A divorce is the most common method of ending a Florida marriage. What many Floridians do not understand is that some marriages are void at the beginning and are never valid in the eyes of the law. These marriages can be ended by annulment instead of divorce, that is, a legal ruling that one or both of the spouses did not have the lawful capacity or give proper consent to marry the other.
Many childless couples in our state turn to adoption to start a family. Adoptions entail many risks for both the adoptive parents and the child, but the process has brought enduring happiness to many people. Before embarking on the road to an adoption, a couple should understand the details of this family law process and the potential for both happiness and intense disappointment.
Most couples in Florida who are considering marriage have heard of prenuptial agreements. Once a rarity, these agreements are becoming more common as couples marrying for the second time, or more, want to protect their personal assets from an unfair property settlement in a divorce. Not surprisingly, a new kind of marital agreement is also becoming more popular - the "post-nuptial agreement."
One of the most widely used terms in Florida divorces involving minor children is the "best interests of the child." Courts use this broad, and not altogether specific, term to decide custody disputes, determine how much child support should be paid and other questions about the post-divorce status of the children. Any couple with minor children who may be contemplating a divorce should be familiar with the basic concepts that govern the best interests of the child.
In Florida, a child born to a man and woman who are married is conclusively believed to be the biological child of the man. Unfortunately, children who are born to women who are not married may not have a clear idea of the identity of their father. Without a determination of paternity, such children may live in poverty with their mother because the unknown father cannot be ordered to pay child support. In order to close this gap in the family welfare net, the state has established judicial procedures for determining the identity of a child's father.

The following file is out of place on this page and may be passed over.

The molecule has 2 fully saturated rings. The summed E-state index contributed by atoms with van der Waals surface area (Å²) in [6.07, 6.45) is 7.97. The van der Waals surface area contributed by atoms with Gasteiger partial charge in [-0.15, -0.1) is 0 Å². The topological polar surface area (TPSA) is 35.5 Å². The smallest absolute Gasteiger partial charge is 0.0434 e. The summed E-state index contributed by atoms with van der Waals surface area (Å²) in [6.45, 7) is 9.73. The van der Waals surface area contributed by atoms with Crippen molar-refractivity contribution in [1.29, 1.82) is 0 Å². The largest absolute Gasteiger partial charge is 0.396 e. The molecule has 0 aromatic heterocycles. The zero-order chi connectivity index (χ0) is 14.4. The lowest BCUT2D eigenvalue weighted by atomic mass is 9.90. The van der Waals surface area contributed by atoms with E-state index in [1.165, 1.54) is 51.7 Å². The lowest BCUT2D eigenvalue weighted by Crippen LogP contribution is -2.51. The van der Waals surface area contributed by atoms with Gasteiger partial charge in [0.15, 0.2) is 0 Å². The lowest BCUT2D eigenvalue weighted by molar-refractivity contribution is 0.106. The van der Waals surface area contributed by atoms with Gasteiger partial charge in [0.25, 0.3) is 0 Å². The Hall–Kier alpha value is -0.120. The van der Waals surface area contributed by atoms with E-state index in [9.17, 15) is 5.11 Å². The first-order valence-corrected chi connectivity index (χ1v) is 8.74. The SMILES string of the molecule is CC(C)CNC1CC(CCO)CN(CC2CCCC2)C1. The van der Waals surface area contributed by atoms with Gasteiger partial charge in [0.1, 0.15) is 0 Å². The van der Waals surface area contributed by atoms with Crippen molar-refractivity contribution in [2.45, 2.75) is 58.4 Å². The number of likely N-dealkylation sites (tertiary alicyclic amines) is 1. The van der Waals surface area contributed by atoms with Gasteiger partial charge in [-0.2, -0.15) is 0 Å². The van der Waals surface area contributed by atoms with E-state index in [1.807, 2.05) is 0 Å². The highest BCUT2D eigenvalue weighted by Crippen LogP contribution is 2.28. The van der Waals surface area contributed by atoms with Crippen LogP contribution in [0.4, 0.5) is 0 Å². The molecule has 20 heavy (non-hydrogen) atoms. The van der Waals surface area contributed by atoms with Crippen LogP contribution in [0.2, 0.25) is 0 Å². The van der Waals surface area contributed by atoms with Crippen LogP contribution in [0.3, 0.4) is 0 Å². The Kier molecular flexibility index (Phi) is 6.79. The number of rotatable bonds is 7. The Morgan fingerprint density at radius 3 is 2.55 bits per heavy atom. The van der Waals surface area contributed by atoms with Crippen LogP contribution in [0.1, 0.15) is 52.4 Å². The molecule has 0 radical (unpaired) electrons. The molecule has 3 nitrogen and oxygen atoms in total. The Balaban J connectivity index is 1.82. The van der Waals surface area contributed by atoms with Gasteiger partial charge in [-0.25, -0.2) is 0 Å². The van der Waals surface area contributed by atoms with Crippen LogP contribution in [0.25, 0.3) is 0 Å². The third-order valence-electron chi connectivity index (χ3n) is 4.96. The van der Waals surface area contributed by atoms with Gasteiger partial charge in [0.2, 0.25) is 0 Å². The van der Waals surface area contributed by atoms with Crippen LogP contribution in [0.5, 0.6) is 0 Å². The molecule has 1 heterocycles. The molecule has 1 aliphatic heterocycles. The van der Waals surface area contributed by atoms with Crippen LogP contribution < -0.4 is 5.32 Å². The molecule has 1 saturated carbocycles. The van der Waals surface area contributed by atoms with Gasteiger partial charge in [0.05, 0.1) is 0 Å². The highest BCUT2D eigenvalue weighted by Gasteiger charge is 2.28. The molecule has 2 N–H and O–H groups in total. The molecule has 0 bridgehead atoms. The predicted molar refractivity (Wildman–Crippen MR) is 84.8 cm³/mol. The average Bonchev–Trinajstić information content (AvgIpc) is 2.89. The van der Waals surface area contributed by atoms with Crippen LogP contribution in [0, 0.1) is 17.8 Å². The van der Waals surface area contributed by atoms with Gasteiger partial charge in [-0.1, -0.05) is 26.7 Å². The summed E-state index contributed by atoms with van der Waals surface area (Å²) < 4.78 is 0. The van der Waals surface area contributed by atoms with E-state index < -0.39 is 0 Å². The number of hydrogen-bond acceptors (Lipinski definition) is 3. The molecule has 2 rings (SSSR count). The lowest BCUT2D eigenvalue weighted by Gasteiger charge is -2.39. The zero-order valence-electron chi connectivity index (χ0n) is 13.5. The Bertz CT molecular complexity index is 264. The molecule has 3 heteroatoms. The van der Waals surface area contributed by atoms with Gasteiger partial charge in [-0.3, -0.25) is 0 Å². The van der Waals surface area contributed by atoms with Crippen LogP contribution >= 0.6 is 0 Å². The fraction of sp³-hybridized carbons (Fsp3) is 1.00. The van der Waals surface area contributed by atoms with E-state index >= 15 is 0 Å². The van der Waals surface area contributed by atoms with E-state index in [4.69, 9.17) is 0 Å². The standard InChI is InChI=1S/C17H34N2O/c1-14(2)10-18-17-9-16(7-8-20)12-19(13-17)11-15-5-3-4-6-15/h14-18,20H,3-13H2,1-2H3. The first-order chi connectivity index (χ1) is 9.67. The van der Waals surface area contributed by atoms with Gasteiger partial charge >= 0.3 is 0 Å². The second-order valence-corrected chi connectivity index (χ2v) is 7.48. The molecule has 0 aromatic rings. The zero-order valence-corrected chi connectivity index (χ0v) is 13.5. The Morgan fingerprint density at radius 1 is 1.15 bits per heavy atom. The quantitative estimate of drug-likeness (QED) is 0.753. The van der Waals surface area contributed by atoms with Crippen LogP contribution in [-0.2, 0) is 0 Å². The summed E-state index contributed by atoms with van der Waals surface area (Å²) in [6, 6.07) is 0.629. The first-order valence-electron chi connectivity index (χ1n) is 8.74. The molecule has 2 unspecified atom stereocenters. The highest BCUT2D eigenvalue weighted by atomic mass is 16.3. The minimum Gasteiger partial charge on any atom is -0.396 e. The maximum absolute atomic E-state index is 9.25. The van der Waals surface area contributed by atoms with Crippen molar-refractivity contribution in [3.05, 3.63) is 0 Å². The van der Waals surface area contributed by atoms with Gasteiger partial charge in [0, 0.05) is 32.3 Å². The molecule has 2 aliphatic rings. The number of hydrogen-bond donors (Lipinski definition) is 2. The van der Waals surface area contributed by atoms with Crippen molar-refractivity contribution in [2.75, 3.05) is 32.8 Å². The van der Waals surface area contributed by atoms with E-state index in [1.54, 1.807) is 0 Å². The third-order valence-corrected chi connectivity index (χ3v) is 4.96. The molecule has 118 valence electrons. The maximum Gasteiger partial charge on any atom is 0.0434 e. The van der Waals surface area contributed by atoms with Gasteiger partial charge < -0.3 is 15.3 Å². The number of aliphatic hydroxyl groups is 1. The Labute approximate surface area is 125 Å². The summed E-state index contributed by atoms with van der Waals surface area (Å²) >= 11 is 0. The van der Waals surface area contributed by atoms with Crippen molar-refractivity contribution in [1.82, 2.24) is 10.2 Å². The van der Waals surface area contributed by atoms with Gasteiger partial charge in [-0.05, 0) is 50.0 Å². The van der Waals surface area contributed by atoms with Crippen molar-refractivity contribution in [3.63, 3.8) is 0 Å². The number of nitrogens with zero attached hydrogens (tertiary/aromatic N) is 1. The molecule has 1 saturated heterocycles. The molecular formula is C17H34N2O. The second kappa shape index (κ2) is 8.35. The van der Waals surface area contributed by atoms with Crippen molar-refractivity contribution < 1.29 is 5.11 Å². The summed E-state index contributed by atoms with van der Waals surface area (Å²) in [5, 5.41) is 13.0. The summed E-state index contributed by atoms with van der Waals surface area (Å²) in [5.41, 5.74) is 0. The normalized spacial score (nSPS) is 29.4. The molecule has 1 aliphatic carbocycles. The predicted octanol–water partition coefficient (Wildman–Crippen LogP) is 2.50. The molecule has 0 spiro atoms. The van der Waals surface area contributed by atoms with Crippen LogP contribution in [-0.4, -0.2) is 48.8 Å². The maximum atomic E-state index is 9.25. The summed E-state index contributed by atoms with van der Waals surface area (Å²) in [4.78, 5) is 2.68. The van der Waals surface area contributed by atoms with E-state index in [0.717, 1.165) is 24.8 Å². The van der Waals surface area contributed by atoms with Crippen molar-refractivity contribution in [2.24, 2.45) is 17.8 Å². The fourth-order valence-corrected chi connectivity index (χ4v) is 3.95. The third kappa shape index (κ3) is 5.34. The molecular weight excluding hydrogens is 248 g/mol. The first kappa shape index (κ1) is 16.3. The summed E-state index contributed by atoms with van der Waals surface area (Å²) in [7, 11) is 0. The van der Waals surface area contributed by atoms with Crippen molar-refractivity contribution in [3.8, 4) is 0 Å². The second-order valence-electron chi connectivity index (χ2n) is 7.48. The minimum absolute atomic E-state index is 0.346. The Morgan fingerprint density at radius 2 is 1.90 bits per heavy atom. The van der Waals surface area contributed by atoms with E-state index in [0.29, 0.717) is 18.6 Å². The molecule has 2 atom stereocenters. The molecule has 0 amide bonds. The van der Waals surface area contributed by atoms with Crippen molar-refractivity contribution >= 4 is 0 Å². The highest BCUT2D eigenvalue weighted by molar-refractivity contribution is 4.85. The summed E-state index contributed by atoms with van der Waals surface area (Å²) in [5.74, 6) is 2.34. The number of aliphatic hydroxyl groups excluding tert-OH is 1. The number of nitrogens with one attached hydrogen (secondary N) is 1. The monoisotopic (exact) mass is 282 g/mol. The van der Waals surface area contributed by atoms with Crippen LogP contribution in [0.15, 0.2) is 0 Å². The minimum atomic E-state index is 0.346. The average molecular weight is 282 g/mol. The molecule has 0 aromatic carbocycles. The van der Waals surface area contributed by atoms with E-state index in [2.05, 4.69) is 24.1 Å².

In 2007, the Florida legislature passed the Uniform Premarital Agreement Act. The statute specifies the requirements necessary for a valid prenuptial agreement and provides guidance as to the subjects that can be included. While many people see a prenuptial agreement as antithetical to the concept of a loving marriage, a properly drafted agreement can reduce the anxiety of one or both spouses about financial matters and division of property from a prior marriage.
To most Floridians, the word "paternity" means a legal proceeding to determine whether a male is the biological father of a particular minor child. However, the same biological tests that are used to establish paternity can also be used to disestablish paternity, that is, that a male who has been ordered to pay child support is not the biological father of the child in question.
Most judges in Florida encourage divorcing couples to work out agreements on emotional issues such as child support and child custody. Unfortunately, some couples are unable to reach an agreement, and the dispute must be decided by the court. Understanding the factors that judges in Florida use in deciding child custody disputes can often help such couples set aside their differences and come to an agreement without going to court.
Although the idea of eloping may seem romantic, there are many aspects of marriage that require careful, long-term planning. For couples that desire spontaneity, yet also want some financial protections, a prenuptial agreement may be the perfect solution.
Many individuals may go through their entire lives without any issues regarding the identities of their children. However, you may find yourself in a situation where paternity does come into question, and if you hope to gain rights as a father, you may find the establishing of paternity of particular interest.